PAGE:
No Stupid Questions!

One of the routine challenges I face as an educator is that people are afraid to look stupid. They don’t ask questions, or if they manage to get the courage together to ask questions, they apologize for asking. I don’t think anyone should be afraid to ask an honest question, ever, as long as they are doing it to become informed. The fact is that the best questions, the questions that must be asked, are the questions that come out of ignorance. 

Asking a pure question, an explain-this-to-me question, is in Jewish tradition the foundation of study. Look at our sacred texts: the Talmud is full of questions: “Why is this?” “What is that?” The great commentator Rashi anticipates our questions and answers them generously. A good question requires humility and courage, because it admits ignorance.

Asking a pure question, an I-don’t-know-please-fill-me-in question is also the foundation of education. Asking questions is how we learn.

image from the msnbc.com website
image from the msnbc.com website

I’ve been thinking about questions ever since seeing a piece on the The Rachel Maddow Show on Feb. 23. Ms. Maddow, whom I usually admire, is setting up a story about another matter entirely. She plays video of Idaho State Rep Vito Barbieri asking a question about human anatomy. I can’t get a link to the video to work, but here’s the quote from the msnbc.com website:

An Idaho lawmaker received a brief lesson on female anatomy after asking if a woman can swallow a small camera for doctors to conduct a remote gynecological exam.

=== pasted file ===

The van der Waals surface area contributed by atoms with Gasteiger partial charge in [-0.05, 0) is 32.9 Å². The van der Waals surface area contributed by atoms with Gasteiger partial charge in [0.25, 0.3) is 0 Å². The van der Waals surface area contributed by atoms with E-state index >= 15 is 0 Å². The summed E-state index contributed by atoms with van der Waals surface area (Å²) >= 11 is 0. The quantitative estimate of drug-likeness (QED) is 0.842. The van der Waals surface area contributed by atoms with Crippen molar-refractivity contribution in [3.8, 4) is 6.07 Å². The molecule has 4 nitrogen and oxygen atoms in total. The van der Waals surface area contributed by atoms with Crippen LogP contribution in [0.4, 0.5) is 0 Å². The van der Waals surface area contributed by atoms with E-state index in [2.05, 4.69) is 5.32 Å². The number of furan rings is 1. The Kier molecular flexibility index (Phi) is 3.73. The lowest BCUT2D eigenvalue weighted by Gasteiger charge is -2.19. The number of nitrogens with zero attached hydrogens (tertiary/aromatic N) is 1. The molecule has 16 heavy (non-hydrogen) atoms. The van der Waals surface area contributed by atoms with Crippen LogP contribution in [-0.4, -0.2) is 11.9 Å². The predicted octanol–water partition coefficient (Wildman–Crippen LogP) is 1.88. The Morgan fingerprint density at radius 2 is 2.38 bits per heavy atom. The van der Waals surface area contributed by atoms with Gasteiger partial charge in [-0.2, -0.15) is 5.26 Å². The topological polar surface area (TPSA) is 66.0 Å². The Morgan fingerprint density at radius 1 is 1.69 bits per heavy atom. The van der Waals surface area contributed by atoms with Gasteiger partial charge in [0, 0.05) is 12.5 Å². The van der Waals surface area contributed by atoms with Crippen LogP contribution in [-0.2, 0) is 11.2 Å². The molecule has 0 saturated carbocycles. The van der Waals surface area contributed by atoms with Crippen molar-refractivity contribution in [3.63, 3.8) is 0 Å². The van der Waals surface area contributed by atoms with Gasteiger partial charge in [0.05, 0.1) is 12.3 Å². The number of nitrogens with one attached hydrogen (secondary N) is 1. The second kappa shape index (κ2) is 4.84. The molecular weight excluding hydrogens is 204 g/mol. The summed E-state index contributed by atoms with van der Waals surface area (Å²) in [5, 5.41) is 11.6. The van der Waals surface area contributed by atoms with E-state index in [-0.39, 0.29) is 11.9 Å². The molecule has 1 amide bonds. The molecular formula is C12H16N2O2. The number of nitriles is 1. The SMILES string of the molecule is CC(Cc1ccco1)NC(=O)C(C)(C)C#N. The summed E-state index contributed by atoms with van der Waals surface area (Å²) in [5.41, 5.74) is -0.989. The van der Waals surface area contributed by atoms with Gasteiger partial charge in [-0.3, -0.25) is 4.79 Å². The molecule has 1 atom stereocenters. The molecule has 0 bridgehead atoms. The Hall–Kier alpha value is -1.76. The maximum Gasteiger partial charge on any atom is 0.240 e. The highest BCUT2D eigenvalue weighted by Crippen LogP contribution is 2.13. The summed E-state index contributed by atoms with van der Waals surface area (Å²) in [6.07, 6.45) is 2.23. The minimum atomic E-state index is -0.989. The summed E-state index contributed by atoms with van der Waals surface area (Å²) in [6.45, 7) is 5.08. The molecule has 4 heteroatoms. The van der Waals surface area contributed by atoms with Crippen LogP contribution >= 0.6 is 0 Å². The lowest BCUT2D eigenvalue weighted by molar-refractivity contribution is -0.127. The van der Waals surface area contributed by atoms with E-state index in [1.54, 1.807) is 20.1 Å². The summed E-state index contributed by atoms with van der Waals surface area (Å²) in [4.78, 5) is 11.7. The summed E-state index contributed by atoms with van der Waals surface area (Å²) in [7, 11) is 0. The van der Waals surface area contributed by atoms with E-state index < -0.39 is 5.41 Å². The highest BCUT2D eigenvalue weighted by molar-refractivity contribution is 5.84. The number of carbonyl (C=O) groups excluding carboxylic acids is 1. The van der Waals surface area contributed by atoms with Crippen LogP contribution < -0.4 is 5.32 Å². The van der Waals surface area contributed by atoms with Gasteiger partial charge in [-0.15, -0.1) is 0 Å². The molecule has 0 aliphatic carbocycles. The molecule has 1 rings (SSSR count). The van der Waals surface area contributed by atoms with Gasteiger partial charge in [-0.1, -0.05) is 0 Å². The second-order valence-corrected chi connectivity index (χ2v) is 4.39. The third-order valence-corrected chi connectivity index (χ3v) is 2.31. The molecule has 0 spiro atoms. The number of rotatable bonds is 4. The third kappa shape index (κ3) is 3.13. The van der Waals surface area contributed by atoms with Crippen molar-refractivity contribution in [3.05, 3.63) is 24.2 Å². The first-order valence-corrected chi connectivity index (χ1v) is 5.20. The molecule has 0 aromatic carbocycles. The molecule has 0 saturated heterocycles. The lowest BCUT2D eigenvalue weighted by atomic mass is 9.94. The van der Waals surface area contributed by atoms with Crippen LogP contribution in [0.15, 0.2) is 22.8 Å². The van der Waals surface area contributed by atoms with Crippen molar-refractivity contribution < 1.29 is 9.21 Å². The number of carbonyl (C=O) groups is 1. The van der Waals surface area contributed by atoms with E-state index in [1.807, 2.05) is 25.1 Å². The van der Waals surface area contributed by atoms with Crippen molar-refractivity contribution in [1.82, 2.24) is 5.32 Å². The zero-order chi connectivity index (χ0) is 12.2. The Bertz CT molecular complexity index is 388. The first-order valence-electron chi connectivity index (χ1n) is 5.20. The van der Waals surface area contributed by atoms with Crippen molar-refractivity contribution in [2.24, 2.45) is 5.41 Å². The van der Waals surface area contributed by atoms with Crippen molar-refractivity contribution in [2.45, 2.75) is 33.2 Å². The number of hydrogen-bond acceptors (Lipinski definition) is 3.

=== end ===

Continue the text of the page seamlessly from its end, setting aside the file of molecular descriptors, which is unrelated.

The question Monday from Republican state Rep. Vito Barbieri came as the House State Affairs Committee heard nearly three hours of testimony on a bill that would ban doctors from prescribing abortion-inducing medication through telemedicine.
Dr. Julie Madsen was testifying in opposition to the bill when Barbieri asked the question. Madsen replied that would be impossible because swallowed pills do not end up in the vagina.

Yep, I get it. The man doesn’t know basic female anatomy and he’s a state legislator, about to vote on a bill that affects women’s agency over their own bodies. That’s not good. What troubles me is that the man asked a question and then Ms. Maddow and now a large number of my fellow liberal Americans laugh at him for it. Social media were immediately awash with people making fun of him; #VitoBarbieri became a popular hashtag on Twitter.

I wish more conservative lawmakers had the humility to ask questions of scientists and listen to their answers. We’ve got people making laws who don’t know basic anatomy: that’s terrifying. The immediate fix is for them to ask questions and learn. Come the next election, I hope the voters will do a better job of electing someone qualified. But to shame the man, to make him and his wife and his mother the butt of jokes is dead wrong.